It’s actually been a really unique and fun experience. I had reported to a boss that I had known since I joined Emergent back in 2009. Previously, he left the organization, and for one week I reported to one of my peers within the development services group, and then we found out about the reorganization that put me reporting into my current boss. So it was a whirlwind of change in a very short period of time, like any other change was met with a bit of resistance in my brain. I was a little bit concerned about all of the change happening so quickly. Reporting to somebody that I knew nothing of had never met my current boss previously. So I had to get to know somebody, they had to get to know me. And then the dynamics around communication, especially when you’re half a world apart, makes a bit of a challenge. So it’s been interesting, though, and a bit refreshing, I must say. My current boss has given me the most candid and the most comprehensive feedback that I have received throughout the duration of my entire career. Previously, my annual reviews were kind of a summary of what I would write in my own review.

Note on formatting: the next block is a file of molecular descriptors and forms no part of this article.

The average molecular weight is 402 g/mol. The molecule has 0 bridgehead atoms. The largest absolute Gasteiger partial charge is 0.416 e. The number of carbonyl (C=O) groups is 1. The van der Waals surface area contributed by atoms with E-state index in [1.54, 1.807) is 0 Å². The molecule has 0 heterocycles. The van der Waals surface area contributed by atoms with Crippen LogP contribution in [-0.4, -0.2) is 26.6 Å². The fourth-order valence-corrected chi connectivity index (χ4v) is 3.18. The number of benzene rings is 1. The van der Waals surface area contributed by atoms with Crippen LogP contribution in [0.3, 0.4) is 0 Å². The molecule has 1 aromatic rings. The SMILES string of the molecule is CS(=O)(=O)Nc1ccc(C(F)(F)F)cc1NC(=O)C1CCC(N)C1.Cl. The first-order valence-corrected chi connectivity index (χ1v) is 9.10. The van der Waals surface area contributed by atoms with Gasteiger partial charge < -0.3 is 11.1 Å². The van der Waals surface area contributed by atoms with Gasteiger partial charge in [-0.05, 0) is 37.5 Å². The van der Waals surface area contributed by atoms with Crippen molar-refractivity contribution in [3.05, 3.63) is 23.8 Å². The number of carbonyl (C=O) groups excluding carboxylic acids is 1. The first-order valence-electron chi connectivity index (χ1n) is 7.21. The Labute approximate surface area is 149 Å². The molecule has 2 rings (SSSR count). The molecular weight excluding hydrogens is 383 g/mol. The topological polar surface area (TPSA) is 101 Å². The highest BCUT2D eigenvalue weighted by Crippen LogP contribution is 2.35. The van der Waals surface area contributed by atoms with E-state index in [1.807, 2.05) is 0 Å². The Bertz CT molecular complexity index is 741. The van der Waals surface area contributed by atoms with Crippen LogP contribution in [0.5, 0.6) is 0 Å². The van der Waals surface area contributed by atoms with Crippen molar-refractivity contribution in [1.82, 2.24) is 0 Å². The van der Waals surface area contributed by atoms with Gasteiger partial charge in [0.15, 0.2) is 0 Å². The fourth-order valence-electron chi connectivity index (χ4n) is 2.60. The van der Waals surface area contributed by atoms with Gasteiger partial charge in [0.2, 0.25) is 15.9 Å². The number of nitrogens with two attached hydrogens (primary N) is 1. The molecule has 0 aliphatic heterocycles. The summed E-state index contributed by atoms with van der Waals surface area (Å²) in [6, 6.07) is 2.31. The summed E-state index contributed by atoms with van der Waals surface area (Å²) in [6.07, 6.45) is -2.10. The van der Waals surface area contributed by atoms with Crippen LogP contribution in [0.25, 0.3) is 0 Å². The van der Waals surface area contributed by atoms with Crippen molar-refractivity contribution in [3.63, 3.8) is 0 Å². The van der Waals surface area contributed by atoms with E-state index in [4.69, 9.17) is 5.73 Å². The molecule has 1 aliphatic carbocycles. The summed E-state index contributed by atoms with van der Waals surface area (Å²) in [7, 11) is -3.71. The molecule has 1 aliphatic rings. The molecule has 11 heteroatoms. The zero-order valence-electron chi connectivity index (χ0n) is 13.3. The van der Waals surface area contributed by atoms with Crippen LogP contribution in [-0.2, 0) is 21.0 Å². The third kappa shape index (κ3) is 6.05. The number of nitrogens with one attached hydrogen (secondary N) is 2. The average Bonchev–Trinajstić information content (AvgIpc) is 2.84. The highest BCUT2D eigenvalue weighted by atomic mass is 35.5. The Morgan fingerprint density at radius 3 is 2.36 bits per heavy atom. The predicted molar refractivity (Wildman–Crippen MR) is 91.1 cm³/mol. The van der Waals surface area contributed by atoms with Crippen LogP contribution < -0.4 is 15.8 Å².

Ellen

And my current boss really went through his experience with me. And at the time he delivered my review, I had only been reporting to him for about three and a half or four months. So for him to have come to me with a very comprehensive and thoughtful review was really a breath of fresh air. That is the type of review that I tend to provide for the people reporting into me. I look at the body of work over the last year and try to talk to them about individual things that they have done and any areas that they might have for growth. So to have a boss that had that same approach and came to me with some good recommendations and opportunities for growth was really eye opening, but also just a really great experience.